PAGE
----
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[] 8th Computer Crime and Security Survey von CSI und FBI erschienen,

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May 29, 2003

Contact: Robert Richardson, Editorial Director, Computer Security
610-604-4604; Internet: rrichardson -!
- cmp -

251 organizations report almost $202 million in financial losses, but
that's 56 percent improved over last year.

SAN FRANCISCO ? Computer Security Institute (CSI) announced today the
results of its eighth annual Computer Crime and Security Survey. The
Computer Crime and Security Survey is conducted by CSI with the
participation of the San Francisco Federal Bureau of Investigation's
(FBI) Computer Intrusion Squad. The aim of this effort is to raise the
level of security awareness, as well as help determine the scope of
computer crime in the United States.

Highlights include:

    * Overall financial losses from 530 survey respondents totaled
$201,797,340. This is down significantly from 503 respondents reporting
$455,848,000 last year. (75 percent of organizations acknowledged
financial loss, though only 47% could quantify them.)

    * The overall number of significant incidents remained roughly the
same as last year, despite the drop in financial losses.

    * Losses reported for financial fraud were drastically lower, at
$9,171,400. This compares to nearly $116 million reported last year.

    * As in prior years, theft of proprietary information caused the
greatest financial loss ($70,195,900 was lost, with the average reported
loss being approximately $2.7 million).

    * In a shift from previous years, the second-most expensive computer
crime among survey respondents was denial of service, with a cost of
$65,643,300--up 250 percent from last year's losses of $18,370,500.

Survey results illustrate that computer crime threats to large
corporations and government agencies come from both inside and outside
their electronic perimeters, confirming the trend in previous years.
Forty-five percent of respondents detected unauthorized access by
insiders. But for the fourth year in a row, more respondents (78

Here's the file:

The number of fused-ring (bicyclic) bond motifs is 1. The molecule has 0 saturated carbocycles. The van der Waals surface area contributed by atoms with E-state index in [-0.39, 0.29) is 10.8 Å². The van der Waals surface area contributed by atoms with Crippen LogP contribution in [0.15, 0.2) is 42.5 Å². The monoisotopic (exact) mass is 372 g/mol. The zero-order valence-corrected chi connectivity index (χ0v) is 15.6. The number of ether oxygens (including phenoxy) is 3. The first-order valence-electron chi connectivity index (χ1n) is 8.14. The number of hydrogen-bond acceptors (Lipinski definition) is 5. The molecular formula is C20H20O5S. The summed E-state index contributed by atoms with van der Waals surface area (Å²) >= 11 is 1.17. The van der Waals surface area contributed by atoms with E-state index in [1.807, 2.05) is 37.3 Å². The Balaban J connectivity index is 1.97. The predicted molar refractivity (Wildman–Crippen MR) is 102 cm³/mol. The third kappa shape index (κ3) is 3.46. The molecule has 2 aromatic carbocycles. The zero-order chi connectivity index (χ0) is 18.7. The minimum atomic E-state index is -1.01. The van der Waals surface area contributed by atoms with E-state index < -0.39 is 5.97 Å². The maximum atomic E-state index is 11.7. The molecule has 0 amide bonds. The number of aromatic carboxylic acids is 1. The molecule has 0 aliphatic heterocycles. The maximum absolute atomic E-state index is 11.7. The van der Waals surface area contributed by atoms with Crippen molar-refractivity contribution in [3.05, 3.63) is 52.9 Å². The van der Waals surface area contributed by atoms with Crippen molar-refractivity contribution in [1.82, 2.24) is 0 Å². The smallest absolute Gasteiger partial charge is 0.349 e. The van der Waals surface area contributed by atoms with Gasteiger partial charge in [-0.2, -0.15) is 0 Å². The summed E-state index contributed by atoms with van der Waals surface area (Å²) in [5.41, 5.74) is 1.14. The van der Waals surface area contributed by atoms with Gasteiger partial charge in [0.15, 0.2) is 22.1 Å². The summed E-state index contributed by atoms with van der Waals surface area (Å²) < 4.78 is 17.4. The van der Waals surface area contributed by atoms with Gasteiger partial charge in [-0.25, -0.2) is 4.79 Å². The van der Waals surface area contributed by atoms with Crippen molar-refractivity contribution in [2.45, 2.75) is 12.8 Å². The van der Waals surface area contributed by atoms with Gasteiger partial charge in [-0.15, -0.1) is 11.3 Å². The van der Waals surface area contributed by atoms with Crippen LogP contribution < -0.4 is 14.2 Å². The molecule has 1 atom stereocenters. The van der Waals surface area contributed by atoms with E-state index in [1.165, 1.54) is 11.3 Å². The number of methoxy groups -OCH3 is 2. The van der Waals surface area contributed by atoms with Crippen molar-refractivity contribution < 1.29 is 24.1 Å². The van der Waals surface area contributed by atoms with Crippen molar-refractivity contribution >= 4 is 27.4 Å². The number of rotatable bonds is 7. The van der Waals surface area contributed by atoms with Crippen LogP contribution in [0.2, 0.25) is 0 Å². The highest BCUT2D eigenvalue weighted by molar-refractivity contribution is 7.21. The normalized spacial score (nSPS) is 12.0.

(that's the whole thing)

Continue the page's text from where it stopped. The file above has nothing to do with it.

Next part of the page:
percent) cited their Internet connection as a frequent point of attack
than cited their internal systems as a frequent point of attack (36

Based on responses from practitioners in U.S. corporations, government
agencies, financial institutions, medical institutions and universities,
the findings of the 2003 Computer Crime and Security Survey confirm that
the threat from computer crime and other information security breaches
continues unabated.

Chris Keating, CSI Director, believes that the Computer Crime and
Security Survey, now in its eighth year, has delivered on its promise to
raise the level of security awareness and help determine the scope of
crime in the United States.

"The trends the CSI/FBI survey has highlighted over the years are
disturbing. Cyber crimes and other information security breaches are
widespread and diverse. Fully 92 percent of respondents reported
attacks," Keating notes. "Furthermore, such incidents can result in
serious damages. The 251 organizations that were able to quantify their
losses reported a total of over $200 million. Clearly, more must be done
in terms of adherence to sound practices, deployment of sophisticated
technologies, and most importantly adequate staffing and training of
information security practitioners in both the private sector and

The complete survey is published on the CSI website at
For more information on the CSI/FBI Computer Crime and Security Survey
contact Robert Richardson at rrichardson -!
- cmp -
 com, phone 610-604-4604.
For more information on CSI go to, phone 415-947-6320,
email csi -!
- cmp -
 com -


Computer Security Institute (CSI) is the world's premier membership
association and education provider serving the information security
community. For 30 years CSI has helped thousands of security
professionals to protect their organizations' valuable information
assets through conferences, seminars, publications and membership
benefits. NetSec '03 will be held June 23-25 in New Orleans and the 30th
Annual Computer Security Conference and Exhibition will be held November
3-5 in Washington, D.C.

The FBI, in response to an expanding number of instances in which
criminals have targeted major components of information and economic
infrastructure systems, has established the National Infrastructure
Protection Center (NIPC) located at FBI headquarters and the Regional
Computer Intrusion Squads located in selected offices throughout the
United States. The NIPC, a joint partnership among federal agencies and
private industry, is designed to serve as the government's lead
mechanism for preventing and responding to cyber attacks on the nation's
infrastructures. (These infrastructures include telecommunications,
energy, transportation, banking and finance, emergency services and
government operations.) The mission of Regional Computer Intrusion
Squads is to investigate violations of Computer Fraud and Abuse Act
(Title 8, Section 1030), including intrusions to public switched
networks, major computer network intrusions, privacy violations,
industrial espionage, pirated computer software and other crimes.

Copyright 2003, Computer Security Institute, 600 Harrison Street, San
Francisco, CA 94107. Telephone: 415-947-6320 Fax: 415-947-6023, email
csi -!
- cmp -
 com -

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